SPORTS

Top U.S. runner Brenda Martinez lashes out about doping: 'We have been robbed'

Brenda Martinez wins the women's 1,500 meters at the U.S. indoor track and field championships in Portland, Ore., Saturday, March 12, 2016. (AP Photo/Steve Dykes)

Brenda Martinez wins the women's 1,500 meters at the U.S. indoor track and field championships in Portland, Ore., Saturday, March 12, 2016. (AP Photo/Steve Dykes)

Brenda Martinez was at her best in the 800 meters that day at the 2013 world championships.

The big question she can't get out of her mind now is this: Was she running on a level playing field?

Quick answer: Doesn't appear so.

As it stands, the American is listed as the bronze-medal winner. Martinez conceivably could be bumped up to silver, after runner-up Mariya Savinova-Farnosova was among the Russian runners targeted for lifetime bans by an independent commission tasked with investigating widespread doping in that country.

Russia, one of the top powers in track, won't compete at the world indoor championships this weekend because of pending doping and corruption charges. The International Association of Athletics Federations, the sport's governing body, could decide in May if Russia's track and field ensemble has done enough to repair its anti-doping program and can be reinstated for the Rio Olympics.

"I don't know what the future is going to hold for them. Hopefully, they can be the example — don't cheat," Martinez said Wednesday. "So many of us have been robbed from experiences and moments.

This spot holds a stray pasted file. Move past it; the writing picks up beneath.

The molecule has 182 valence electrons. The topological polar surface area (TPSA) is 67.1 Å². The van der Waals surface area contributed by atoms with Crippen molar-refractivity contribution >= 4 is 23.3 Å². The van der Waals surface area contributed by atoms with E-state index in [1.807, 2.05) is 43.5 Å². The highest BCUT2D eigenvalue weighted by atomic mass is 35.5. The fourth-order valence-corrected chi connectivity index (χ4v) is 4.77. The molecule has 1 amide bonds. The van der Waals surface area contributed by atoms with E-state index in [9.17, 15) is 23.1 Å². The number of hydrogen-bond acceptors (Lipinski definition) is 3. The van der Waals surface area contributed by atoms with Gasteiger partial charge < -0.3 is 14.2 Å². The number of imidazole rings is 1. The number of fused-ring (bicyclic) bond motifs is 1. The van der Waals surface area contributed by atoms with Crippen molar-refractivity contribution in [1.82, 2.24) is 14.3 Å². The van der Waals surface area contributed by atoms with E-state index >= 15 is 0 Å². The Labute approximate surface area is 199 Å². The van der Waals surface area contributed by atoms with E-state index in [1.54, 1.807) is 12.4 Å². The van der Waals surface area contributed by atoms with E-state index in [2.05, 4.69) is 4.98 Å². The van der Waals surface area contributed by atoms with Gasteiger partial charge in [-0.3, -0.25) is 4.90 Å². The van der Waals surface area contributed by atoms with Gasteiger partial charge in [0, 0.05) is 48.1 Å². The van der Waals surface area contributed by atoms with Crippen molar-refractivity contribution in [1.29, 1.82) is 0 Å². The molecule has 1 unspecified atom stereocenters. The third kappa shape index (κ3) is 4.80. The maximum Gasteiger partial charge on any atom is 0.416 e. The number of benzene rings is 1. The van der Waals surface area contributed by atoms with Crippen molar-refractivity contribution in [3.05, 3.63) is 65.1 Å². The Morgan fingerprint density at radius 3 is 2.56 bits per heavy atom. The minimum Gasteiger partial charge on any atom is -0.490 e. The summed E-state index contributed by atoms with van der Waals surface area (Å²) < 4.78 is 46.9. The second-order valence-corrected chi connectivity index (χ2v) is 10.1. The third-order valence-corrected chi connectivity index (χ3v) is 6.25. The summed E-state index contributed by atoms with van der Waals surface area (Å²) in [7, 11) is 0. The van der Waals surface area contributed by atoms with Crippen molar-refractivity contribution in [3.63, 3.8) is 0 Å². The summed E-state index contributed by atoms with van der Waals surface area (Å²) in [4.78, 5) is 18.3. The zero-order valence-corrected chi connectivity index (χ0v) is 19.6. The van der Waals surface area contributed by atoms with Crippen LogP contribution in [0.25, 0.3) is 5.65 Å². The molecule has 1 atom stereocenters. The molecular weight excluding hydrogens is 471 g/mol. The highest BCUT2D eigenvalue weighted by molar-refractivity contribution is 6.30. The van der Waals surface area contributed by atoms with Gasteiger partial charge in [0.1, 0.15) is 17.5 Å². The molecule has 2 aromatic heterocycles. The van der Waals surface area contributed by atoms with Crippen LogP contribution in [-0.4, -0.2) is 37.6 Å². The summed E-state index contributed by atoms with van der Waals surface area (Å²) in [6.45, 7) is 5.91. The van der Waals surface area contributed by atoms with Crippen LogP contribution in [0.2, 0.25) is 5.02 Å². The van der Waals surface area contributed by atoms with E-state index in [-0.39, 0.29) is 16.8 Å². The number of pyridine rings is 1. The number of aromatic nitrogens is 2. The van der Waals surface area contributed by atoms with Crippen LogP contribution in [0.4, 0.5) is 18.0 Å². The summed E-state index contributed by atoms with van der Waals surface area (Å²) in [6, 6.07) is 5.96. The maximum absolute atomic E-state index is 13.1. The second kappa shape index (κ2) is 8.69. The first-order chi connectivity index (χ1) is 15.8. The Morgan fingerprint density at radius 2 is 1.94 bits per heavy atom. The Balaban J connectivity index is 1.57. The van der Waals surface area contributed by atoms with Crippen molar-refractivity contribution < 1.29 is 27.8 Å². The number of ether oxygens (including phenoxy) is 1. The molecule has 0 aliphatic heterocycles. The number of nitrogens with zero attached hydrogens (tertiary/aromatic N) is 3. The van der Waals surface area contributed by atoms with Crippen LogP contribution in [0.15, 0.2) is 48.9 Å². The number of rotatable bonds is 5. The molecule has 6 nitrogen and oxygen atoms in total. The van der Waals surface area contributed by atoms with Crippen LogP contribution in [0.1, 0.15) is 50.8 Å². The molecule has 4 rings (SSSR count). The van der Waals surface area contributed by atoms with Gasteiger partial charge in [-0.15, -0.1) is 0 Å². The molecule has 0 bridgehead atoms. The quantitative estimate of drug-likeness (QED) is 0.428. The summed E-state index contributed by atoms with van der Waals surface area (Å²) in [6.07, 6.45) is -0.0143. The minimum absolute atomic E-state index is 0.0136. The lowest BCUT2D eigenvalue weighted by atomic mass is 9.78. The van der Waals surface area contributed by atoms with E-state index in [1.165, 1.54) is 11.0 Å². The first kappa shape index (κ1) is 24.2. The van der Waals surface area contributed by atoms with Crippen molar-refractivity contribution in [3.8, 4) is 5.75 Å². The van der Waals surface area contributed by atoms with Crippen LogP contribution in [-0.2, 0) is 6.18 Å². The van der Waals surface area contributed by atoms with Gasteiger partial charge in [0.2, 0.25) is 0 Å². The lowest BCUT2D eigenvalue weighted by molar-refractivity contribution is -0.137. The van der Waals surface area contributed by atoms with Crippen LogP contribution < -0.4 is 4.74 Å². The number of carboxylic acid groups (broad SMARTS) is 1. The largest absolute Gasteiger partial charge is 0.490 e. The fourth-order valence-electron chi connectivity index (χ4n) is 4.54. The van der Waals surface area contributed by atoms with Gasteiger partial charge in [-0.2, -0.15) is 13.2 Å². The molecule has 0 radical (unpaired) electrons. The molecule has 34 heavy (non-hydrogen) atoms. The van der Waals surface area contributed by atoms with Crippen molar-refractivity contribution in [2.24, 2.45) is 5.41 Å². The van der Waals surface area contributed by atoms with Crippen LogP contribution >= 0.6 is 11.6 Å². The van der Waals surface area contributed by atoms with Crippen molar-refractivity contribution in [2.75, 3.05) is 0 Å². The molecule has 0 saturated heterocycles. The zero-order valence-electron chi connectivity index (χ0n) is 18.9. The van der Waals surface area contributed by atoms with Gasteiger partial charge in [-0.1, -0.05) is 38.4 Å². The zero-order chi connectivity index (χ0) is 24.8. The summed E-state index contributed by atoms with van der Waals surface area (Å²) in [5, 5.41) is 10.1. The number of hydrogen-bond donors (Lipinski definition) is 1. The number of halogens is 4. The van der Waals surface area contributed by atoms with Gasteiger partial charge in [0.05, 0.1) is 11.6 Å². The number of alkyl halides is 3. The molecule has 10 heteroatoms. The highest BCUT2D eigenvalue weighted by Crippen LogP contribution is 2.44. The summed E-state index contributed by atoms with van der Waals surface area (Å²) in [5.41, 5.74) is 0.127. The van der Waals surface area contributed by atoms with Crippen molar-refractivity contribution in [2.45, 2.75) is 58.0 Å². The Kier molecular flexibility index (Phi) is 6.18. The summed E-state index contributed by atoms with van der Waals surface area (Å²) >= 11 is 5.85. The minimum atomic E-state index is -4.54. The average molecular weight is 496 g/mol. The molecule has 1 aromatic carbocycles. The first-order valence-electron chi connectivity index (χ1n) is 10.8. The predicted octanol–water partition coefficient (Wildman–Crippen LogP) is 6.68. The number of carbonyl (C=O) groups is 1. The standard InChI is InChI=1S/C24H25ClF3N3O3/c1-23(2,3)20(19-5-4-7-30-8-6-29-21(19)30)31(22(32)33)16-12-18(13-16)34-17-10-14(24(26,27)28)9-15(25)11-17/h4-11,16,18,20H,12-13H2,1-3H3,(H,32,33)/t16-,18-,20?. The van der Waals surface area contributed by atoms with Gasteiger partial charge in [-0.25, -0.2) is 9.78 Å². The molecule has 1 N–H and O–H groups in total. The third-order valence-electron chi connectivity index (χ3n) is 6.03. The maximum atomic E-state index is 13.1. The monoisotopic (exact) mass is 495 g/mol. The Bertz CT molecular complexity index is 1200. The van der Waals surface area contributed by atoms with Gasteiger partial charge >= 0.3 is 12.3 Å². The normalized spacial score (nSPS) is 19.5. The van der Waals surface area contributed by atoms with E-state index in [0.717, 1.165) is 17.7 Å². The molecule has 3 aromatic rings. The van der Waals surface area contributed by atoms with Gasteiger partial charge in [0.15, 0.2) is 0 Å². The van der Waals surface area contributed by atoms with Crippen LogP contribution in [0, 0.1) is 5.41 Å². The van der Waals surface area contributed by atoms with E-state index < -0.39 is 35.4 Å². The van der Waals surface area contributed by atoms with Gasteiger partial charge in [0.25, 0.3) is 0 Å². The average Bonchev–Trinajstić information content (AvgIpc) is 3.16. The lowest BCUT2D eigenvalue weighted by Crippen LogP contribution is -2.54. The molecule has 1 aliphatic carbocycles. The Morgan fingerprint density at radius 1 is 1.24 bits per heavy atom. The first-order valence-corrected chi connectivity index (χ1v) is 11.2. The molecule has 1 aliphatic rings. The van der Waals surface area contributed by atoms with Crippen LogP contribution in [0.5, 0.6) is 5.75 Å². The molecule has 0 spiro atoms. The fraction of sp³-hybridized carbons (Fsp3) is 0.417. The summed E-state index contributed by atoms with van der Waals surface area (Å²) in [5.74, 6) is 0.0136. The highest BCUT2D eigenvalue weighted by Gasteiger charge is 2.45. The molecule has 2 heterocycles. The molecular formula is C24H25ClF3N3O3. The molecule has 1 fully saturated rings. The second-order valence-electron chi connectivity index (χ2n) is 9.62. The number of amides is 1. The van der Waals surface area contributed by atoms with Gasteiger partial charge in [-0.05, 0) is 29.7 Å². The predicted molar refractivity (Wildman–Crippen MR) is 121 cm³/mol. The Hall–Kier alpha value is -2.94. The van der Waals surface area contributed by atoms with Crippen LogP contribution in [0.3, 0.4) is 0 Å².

"You can't clean up something like that in less than a year. There's only so much we can talk about. You just hope it gets cleaned up."

In the 800-meter final at the 2013 world championships, Martinez wasn't thinking so much about who might be doping, only that "I can be a medalist, but I have to be on that day." She was, too, finishing third in a personal-best time behind winner Eunice Jepkoech Sum of Kenya and Savinova-Farnosova.

"That race was crazy," Martinez said. "I mean, the stuff I know now, wow, a lot of us could be promoted or medalists."

Possibly even her teammate, Alysia Montano, if the recommendations against Savinova-Farnosova are followed. Montano finished fourth.

"I feel bad for Alysia. She should've been a medalist," Martinez said. "You pray everything will be sorted out."

Martinez will compete in the 1,500 meters at world indoors this week. It's a chance to dabble in another event before returning to the 800 for the Olympic trials in July. She also will enter the 1,500 — a safety net in case something goes wrong in the 800.

"But the 800 is definitely my focus," Martinez said.

Earlier in the week, there was some news involving a high-profile runner in the 800. Former European indoor 800-meter champion Nataliya Lupu of Ukraine is missing world indoors this week over her use of meldonium, the same substance which led to tennis standout Maria Sharapova's positive test at the Australian Open.

The Ukrainian track and field federation said Lupu withdrew after the World Anti-Doping Agency "raised concerns about the use of meldonium."

This irks Martinez.

"It goes to show, you shouldn't be messing with stuff like that anyway," said Martinez, who's from Rancho Cucamonga, California. "They get away with it. It won't be long until they get caught or start putting more stuff on the banned list.

"Little by little, athletes are getting caught. You kind of hope it's before the (Olympic) Games, or any championships."

As for convicted dopers, she has a simple solution: Lifetime ban. No exceptions.

"Anyone who cheats should be a no-go," Martinez said. "Everything is going to play out if you do it the right way, live the right lifestyle and what-not."

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